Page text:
- A $300 million ADB loan to Pakistan will strengthen the country’s public health response to COVID-19 and help meet the basic needs of vulnerable and poor segments of society.
- Some of Pakistan’s most vulnerable families will be supported amid the COVID-19 pandemic through a $300 million emergency assistance loan provided by ADB.
- ADB will help upgrade health facilities, purchase medical equipment, and train health workers through a new $300 million emergency assistance loan.
The Asian Development Bank has approved a $300 million emergency assistance loan to strengthen Pakistan’s public health response to the novel coronavirus disease (COVID-19) pandemic and help meet the basic needs of vulnerable and poor segments of society.
The project will help procure medical supplies and personal protective equipment for hospitals and their frontline health workers, upgrade medical facilities, and train health workers, among others.
It will also help provide cash assistance to directly benefit the women of poor households through the government’s Ehsaas Emergency Cash Assistance Package, launched in response to the COVID-19 pandemic.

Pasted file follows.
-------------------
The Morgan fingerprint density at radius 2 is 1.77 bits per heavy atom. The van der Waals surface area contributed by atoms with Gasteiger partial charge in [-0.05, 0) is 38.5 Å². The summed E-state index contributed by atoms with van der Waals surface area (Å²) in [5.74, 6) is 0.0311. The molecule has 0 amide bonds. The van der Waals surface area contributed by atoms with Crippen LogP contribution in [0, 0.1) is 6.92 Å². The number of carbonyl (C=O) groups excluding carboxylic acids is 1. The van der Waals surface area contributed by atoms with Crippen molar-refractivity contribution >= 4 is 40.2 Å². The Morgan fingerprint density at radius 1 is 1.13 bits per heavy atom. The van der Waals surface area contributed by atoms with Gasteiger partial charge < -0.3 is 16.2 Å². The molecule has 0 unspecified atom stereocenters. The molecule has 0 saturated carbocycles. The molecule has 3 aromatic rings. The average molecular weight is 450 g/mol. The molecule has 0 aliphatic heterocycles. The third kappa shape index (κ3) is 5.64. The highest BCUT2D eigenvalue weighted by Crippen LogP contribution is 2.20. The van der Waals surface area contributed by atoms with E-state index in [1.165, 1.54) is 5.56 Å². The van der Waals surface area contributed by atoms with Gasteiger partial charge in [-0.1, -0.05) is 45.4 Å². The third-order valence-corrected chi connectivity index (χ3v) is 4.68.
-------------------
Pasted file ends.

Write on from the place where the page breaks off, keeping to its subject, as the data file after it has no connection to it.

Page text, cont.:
COVID-19 wreaks havoc not just on health but on the livelihoods of many.
This is why ADB is helping Pakistan protect those most vulnerable in the pandemic.
ADB’s $300 million emergency assistance loan will support cash transfers through the Ehsaas Emergency Cash Assistance Package to help poor families get through the crisis.
“These individuals for the past two and a half months have been very badly affected. Their livelihoods have been lost, they’re unable to earn. The government was very keen to assist them on a fast-track basis. And we had to fall back on the institutional mechanisms that had been created for Ehsaas over the last one year, in particular the digital payment system,” said Dr. Sania Nishtar, Minister for Poverty Alleviation and Social Safety of the Government of Pakistan. “ADB has been a very valuable partner and we look forward to this important collaboration in Ehsaas emergency cash and even beyond that.”
The loan will also help boost Pakistan’s public health system by upgrading facilities, providing equipment, and training health workers.
“The advantage is we can move very fast, we can hit the ground running. That’s the kind of expediency that this particular response demanded. So we had to find the right institutions and institutional mechanisms through which we could deliver very fast,” said Mian S. Shafi, ADB Pakistan Senior Project Officer.
ADB earlier provided funding to strengthen hospitals and procure medical supplies.
These are all part of ADB’s commitment to help Pakistan weather the COVID-19 storm and protect its people.